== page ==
Note from BW of Brazil: One could argue that Brazil has maintained an anti-African posture for centuries. After all, the country was the greatest recipient of slaves (estimated between 4-5 million) during the Trans-Atlantic Slave Trade and was said to have one of the more brutal systems of slavery in the Americas. As Brazil was situated closer to the African continent than the United States, for example, it took much less time and less money to transport slaves. Thus, instead of preserving the slaves and prolonging their lives, Brazil’s system was simply to work a slave to death to death and then import more.
According to historian Stuart Schwartz, at the end of the 18th century, the average life expectancy of a slave in Brazil was 23 years. When slavery was finally ended, slaves were forced to fend for themselves as the nation implemented a massive immigration system to replace slave labor with more desirable European workers who took the vast majority of the jobs. The idea was to “whiten” the country and actually make “invisible” the African contribution to the history of Brazil. With this in mind, in 1890, Minister of Finance Rui Barbosa ordered the burning of all papers, books and public documents related to slavery. The anti-African sentiment has continued throughout the nation’s history in the form of racism, exclusion and invisibility of the Afro-Brazilian population and the outlawing or severe suppression of African oriented cultural practices such as the Candomblé religion and the martial art of Capoeira.
In recent years, this anti-African sentiment has also appeared in the treatment of African immigrants. It’s been over a year since the cold-blooded murder of Angolan student Zumira de Souza Borges Cardoso in São Paulo. This followed the September 2011 murder of Toni Bernardo da Silva, an immigrant from Guinea-Bissau who was attending the Universidade Federal de Mato Grosso (Federal University of Mato Grosso) in the country’s central region. Da Silva was beaten to death by Military Police in a pizzaria in the Boa Esperança neighborhood of the city of Cuiabá. From this historical perspective, it should come as no surprise that Africans continue to have problems in Brazil. Below is another article taken from the Partido da Causa Operária website detailing the treatment that African immigrants have received in the country with world’s sixth largest economy.
There are few jobs for African immigrants, and they also experience Federal Police persecution
The Instituto do Desenvolvimento da Diáspora Africana no Brasil (IDDAB or Institute of the Development of the African Diaspora in Brazil) through Carmen Victo Silva, affirmed on the O Mirante site that even Africans with higher education haven’t managed to find work with good pay.
“The issue of race is the first hurdle for Africans in Brazil,” said Carmen. “It creates other barriers, seemingly bureaucratic, which do not exist or are relativized for other population groups”, she complains.
The IDDAB is a non-governmental organization created in São Paulo five years ago, and gives support to African immigrants as well as Haitians.
Carmen also stated that “there are foreigners and foreigners,’” referring to the treatment of other foreigners coming to Brazil in search of jobs and housing. “The European immigrant, for example, is always judged as a skilled worker,” she concludes.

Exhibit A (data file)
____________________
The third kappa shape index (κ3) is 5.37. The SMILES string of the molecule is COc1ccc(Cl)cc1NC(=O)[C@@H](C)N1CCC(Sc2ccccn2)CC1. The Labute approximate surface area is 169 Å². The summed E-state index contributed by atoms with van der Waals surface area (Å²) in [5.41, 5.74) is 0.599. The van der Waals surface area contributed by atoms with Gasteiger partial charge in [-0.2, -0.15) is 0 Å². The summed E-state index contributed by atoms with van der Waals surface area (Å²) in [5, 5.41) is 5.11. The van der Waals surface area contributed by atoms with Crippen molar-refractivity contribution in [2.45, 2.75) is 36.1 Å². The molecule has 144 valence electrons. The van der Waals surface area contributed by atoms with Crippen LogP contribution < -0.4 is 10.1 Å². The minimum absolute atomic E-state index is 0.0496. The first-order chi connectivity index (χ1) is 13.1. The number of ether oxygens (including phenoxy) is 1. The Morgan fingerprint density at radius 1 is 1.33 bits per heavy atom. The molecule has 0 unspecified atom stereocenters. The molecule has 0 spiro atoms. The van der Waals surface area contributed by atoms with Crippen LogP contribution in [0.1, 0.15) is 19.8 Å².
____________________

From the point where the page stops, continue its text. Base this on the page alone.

The bias has been demonstrated by a number of companies in hiring, pointing to Africans as disqualified and illegal and involved in criminal practices such as drug trafficking. But the reality is exactly the opposite: the largest number of immigrants arrested for drug trafficking in Brazil is European.
One of the examples of racism against Africans is a young Congolese man, a son of a diplomat (and possessing a degree in medicine from Russia), who managed to get a residence visa in Brazil, but chose to immigrate to Canada for not being able to find work in the country.
The greater ease indicated by Carmen regarding immigration is experienced by the Portuguese, then emphasizing the Chinese, Americans and Spaniards.
Federal Police on the trail
The differential treatment for the African begins in reception inside the dependences of immigration services, who have a whole different approach for Africans and with higher punitive powers.
Haitian immigrants are also not treated receptively by the Brazilian government. Since the earthquake that devastated the country, there were several Haitians who sought a better life in Brazil, but which today are working in slave labor, undocumented or guaranteed stay in the country.
Even in the face of these facts, the Federal Police performs the disservice of making life even more difficult for the immigrant in Brazil.
An operation of the Federal Police (PF), in downtown São Paulo, in 2012, surrounded by a spectacle and flashes of the bourgeois press, arrested about 600 Africans. However, a white South African was approached by police, but was not taken to the premises of the PF.
Carmen says that she is “ashamed of the behavior of the authorities of my country, how it treats immigrants and the lack of a specific policy for the care of these populations.”
The life of the African population in Brazil is equivalent (and often worse) than the black Brazilian. Similarly, black people suffer from unemployment, wages below the official minimum salary and police repression, showing that racism is in full swing in Brazilian lands, to the contrary to what the bourgeois press tries to prove.